What it takes to thrive, rather than merely survive, could be as simple as feeling good about life and yourself and being good at something, according to a new research.
From a teenager studying for their exams to an employee succeeding at work, thriving can be seen at all ages and across all cultures.
Until now and despite plenty of theories, there has been no agreement on what makes a person thrive or on how people can try and ensure they do.
Dr Daniel Brown, a sport and exercise scientist at the University of Portsmouth, has pulled together all the research on what makes people thrive, from studies of babies and teenagers, to studies of artists, sportspeople, employees and the elderly, and has come up with the first definitive catch-all.
He said: "Thriving is a word most people would be glad to hear themselves described as, but which science hasn't really managed to consistently classify and describe until now."
"It appears to come down to an individual experiencing a sense of development, of getting better at something, and succeeding at mastering something. In the simplest terms, what underpins it is feeling good about life and yourself and being good at something."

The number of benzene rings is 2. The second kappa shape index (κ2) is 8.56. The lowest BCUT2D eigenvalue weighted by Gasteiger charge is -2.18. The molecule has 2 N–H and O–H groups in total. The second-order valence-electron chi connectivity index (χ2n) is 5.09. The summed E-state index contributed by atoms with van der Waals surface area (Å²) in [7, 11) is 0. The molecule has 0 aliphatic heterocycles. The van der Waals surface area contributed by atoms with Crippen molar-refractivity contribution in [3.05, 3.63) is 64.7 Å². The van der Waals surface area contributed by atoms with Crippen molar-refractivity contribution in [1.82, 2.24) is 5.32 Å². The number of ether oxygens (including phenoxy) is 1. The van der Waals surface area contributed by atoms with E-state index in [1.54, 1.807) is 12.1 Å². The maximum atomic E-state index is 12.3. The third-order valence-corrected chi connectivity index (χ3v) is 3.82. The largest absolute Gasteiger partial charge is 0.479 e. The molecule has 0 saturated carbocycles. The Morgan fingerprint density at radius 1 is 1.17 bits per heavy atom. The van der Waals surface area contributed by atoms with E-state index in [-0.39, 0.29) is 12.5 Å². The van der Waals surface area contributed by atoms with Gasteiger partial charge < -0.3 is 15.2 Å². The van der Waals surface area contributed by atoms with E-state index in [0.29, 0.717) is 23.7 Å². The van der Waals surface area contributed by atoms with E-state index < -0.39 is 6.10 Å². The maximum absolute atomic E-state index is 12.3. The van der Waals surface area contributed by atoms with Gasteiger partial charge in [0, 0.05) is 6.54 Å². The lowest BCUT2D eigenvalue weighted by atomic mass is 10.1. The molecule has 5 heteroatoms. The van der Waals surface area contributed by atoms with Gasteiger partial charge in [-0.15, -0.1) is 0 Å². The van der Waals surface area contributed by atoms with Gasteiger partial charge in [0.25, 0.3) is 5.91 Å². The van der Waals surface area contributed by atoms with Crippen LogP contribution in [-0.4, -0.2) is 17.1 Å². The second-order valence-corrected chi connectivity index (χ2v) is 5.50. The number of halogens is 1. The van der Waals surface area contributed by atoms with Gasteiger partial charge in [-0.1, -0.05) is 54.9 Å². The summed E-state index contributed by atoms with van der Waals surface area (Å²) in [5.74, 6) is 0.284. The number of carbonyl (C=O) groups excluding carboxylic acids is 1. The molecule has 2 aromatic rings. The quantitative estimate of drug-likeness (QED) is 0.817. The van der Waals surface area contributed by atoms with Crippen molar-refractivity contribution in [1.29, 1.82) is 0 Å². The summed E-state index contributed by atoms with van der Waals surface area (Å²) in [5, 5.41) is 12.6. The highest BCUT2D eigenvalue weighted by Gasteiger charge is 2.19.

The study outlines the 'shopping list' underlying Dr Brown's simple definition. To thrive doesn't need all the components, but suggests a combination of some from each of the two following lists may help -
spiritual or religious,
someone who enjoys learning,
believes in self/has self-esteem.
challenges and difficulties are at manageable level,
environment is calm,
is given a high degree of autonomy,
is trusted as competent.
Research has established that though thriving is similar to resilience, prospering or growth, it stands alone.
The study appears in the journal European Psychologist.